Document Type : Original Research Article (Regular Paper)
Department of Animal Science, College of Agriculture, Isfahan University of Technology, 84156–83111, Isfahan, Iran.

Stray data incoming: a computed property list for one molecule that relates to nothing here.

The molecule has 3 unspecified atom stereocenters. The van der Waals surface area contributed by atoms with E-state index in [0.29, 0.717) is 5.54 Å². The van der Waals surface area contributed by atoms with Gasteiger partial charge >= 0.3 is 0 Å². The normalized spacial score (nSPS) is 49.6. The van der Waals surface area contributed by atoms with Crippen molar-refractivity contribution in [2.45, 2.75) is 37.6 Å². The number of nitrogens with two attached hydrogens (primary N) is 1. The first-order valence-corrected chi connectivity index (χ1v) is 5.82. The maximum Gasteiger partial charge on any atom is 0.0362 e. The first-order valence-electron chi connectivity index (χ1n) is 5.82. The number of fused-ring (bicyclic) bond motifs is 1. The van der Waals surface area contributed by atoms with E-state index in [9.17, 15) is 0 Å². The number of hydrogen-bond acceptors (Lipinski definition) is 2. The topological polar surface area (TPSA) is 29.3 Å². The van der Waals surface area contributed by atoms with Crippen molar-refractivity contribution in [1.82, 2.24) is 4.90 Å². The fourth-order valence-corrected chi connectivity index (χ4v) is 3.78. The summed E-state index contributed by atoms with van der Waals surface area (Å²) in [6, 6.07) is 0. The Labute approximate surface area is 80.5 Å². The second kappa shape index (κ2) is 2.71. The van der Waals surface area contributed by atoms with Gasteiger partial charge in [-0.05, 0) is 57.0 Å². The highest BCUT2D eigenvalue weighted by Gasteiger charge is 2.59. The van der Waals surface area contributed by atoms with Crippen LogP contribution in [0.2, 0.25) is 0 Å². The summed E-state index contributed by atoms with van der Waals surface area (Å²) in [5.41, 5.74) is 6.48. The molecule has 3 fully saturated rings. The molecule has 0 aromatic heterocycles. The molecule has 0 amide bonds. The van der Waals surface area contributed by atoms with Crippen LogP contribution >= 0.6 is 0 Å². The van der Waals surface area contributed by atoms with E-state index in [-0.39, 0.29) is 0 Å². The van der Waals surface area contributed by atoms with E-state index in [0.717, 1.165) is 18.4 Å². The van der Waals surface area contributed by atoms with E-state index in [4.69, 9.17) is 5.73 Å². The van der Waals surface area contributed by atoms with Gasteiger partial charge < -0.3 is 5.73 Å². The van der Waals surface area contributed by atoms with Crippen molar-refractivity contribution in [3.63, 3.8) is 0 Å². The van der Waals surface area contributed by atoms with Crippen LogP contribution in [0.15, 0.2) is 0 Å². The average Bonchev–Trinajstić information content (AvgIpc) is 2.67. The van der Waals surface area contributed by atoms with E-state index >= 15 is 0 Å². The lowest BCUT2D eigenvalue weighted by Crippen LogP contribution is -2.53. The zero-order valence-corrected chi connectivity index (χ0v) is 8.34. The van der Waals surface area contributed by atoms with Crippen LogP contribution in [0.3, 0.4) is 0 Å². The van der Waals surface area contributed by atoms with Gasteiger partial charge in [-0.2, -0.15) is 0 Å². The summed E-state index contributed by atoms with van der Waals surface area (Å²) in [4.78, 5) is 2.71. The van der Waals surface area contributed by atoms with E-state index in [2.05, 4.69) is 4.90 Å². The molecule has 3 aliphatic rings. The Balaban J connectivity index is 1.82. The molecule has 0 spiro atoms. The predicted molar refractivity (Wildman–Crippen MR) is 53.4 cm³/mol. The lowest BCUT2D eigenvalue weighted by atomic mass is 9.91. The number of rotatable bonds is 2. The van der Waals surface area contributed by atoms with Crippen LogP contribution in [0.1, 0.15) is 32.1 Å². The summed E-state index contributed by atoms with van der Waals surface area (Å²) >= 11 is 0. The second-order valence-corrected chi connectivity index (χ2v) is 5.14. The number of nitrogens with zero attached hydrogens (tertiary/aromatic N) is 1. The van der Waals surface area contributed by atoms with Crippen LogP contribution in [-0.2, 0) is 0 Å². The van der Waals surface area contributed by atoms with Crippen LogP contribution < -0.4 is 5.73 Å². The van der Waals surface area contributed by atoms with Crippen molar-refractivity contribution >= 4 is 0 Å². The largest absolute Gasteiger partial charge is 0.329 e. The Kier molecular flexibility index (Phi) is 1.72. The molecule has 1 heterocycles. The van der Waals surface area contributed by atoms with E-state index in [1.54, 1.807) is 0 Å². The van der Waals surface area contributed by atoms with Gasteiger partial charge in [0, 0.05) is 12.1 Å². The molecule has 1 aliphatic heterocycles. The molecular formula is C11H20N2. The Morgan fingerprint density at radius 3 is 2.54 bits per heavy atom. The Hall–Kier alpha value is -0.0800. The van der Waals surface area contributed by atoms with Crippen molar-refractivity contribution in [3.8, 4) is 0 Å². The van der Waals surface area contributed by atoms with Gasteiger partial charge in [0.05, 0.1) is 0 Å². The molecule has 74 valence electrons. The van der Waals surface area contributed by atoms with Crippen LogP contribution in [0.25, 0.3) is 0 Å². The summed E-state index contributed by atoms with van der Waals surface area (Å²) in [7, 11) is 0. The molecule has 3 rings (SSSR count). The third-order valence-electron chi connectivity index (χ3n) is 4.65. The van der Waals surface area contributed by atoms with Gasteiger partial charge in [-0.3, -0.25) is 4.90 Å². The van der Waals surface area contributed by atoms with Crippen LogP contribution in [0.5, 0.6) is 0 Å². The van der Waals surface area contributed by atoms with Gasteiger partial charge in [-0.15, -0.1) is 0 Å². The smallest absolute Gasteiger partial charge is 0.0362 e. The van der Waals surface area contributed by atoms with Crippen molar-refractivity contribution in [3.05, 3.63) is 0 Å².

This study assessed the substitution effects of barley silage (BS) for corn silage (CS) on nutrient utilization, feeding behavior, and performance of dairy cows. Eight Holstein lactating cows were used in a replicated 4 × 4 Latin square design, and the cows were offered diets containing different ratios of CS to BS (22% of DM) as 1) 3:0 (CS3BS0); 2) 2:1 (CS2BS1); 3) 1:2 (CS1BS2); and 4) 0:3 (CS0BS3). The diets were iso-energetic and iso-nitrogenous, but the dietary concentration of indigestible neutral detergent fiber (iNDF) and proportion of long particles (>19 mm) were increased with increasing BS proportion in the diets. The degradability characteristics of the silages were evaluated by in situ technique. Both silages were similar in predicted total tract NDF digestibility (TTNDFD = 35 %), 30-h undegradable NDF (uNDF30h = 32 %), NDF digestion rate (kd = 1.8 %/h), but CS was lower in iNDF and higher non fibrous carbohydrates (NFC). Intake of DM was unchanged, but NDF intake was linearly increased with increasing BS levels. Total tract NDF digestibility did not differ among treatments, but DM digestibility linearly decreased with increasing BS proportion. Feeding different ratios of CS: BS did not affect milk yield or milk fat and protein concentration. Furthermore, ruminating time was unaffected by dietary treatments but increasing BS level decreased quadratically the eating and total chewing times. The experimental treatments did not affect plasma β-hydroxybutyric acid and glucose concentrations, but BS increased linearly ruminal ammonia and blood urea nitrogen concentration. The results indicated that BS had a higher iNDF content and a negative impact on DM digestibility and N utilization. However, partial or total substitution of CS with BS led to similar DM intake and milk yield, possibly as a result of similar fiber digestion rate and uNDF30h.